Early detection programme: Synonymous with screening studies.
Early warning system: A term used in disease surveillance for any procedure designed to detect as early as possible any departure from usual or normally observed frequency of phenomena. For example, in developing countries, a change in children's average weights is an early warning signal of nutritional deficiency. [Canadian Medical Association, 2002, 166, 1–2.]
EBM: Abbreviation for evidence-based medicine. Ecological fallacy: A term used when spatially aggregated data are analysed and the results assumed to apply to relationships at the individual level. In most cases, analyses based on area-level means give conclusions very different from those that would be obtained from an analysis of unit-level data. An example from the literature is a correlation coefficient of 0.11 between illiteracy and being foreign-born calculated from person-level data in the USA, compared with a value of ―0.53 between percentage illiteracy and percentage foreign-born calculated from summary state summary statistics. [Statistics in Medicine, 1992, 11, 1209–24.]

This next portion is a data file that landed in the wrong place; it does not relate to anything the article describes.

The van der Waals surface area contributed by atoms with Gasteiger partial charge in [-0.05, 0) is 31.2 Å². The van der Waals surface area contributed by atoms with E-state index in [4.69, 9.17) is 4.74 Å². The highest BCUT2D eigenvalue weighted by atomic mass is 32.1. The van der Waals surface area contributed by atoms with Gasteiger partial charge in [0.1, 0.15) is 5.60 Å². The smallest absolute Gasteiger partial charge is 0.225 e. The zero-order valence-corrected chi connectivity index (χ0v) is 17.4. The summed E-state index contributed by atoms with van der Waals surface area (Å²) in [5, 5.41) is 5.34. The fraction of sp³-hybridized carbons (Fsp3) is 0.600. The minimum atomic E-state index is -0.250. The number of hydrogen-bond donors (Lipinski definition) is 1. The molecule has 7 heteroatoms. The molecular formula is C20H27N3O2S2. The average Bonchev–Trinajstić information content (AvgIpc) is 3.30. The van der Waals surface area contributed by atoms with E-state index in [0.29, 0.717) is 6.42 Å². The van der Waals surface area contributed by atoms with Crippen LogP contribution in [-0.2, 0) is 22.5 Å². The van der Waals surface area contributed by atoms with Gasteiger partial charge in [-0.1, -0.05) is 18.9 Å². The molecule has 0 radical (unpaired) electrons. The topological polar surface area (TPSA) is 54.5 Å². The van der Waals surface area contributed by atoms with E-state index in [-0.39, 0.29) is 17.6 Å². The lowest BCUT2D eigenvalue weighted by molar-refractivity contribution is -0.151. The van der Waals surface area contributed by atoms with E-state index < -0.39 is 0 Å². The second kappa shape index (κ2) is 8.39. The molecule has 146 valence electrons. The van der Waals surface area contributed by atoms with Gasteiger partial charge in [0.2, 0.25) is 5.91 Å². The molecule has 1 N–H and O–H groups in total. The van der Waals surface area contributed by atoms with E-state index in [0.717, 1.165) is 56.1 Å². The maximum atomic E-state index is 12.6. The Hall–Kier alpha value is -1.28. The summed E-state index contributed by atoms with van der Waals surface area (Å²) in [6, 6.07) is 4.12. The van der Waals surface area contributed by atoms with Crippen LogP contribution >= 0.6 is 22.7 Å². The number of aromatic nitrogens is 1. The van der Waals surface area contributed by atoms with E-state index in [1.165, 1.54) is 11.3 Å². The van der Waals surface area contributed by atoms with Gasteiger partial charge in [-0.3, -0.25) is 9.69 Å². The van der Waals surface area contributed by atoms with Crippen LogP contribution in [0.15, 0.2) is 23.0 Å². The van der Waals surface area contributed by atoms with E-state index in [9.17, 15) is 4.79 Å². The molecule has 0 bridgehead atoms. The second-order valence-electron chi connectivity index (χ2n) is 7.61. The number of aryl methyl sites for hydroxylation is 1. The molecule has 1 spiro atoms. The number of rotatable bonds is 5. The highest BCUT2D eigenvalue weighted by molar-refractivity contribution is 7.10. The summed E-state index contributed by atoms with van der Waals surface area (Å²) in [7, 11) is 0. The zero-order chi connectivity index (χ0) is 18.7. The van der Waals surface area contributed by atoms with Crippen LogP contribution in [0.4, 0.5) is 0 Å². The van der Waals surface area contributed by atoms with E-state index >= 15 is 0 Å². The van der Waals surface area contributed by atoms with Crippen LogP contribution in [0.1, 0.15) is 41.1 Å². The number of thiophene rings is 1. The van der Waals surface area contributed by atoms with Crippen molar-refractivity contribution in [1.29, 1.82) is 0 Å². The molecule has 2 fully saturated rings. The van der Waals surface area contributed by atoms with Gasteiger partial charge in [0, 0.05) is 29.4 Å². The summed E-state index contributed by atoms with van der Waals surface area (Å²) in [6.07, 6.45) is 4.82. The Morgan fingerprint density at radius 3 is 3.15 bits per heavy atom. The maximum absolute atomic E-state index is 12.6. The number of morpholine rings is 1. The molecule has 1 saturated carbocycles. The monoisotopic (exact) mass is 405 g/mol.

Ecological statistics: Procedures for studying the dynamics of natural communities and their relation to environmental variables. [Gotelli, N. J. and Ellison, A. M., 2004, A Primer of Ecological Statistics, Sinauer Associates Inc.]
Ecological study: A study in which the units of analysis are populations or groups of individuals rather than individuals. Used widely in epidemiology, despite their methodological limitations (see ecological fallacy), because of their low cost and convenience. [American Journal of Public Health, 1982, 72, 1336–44.]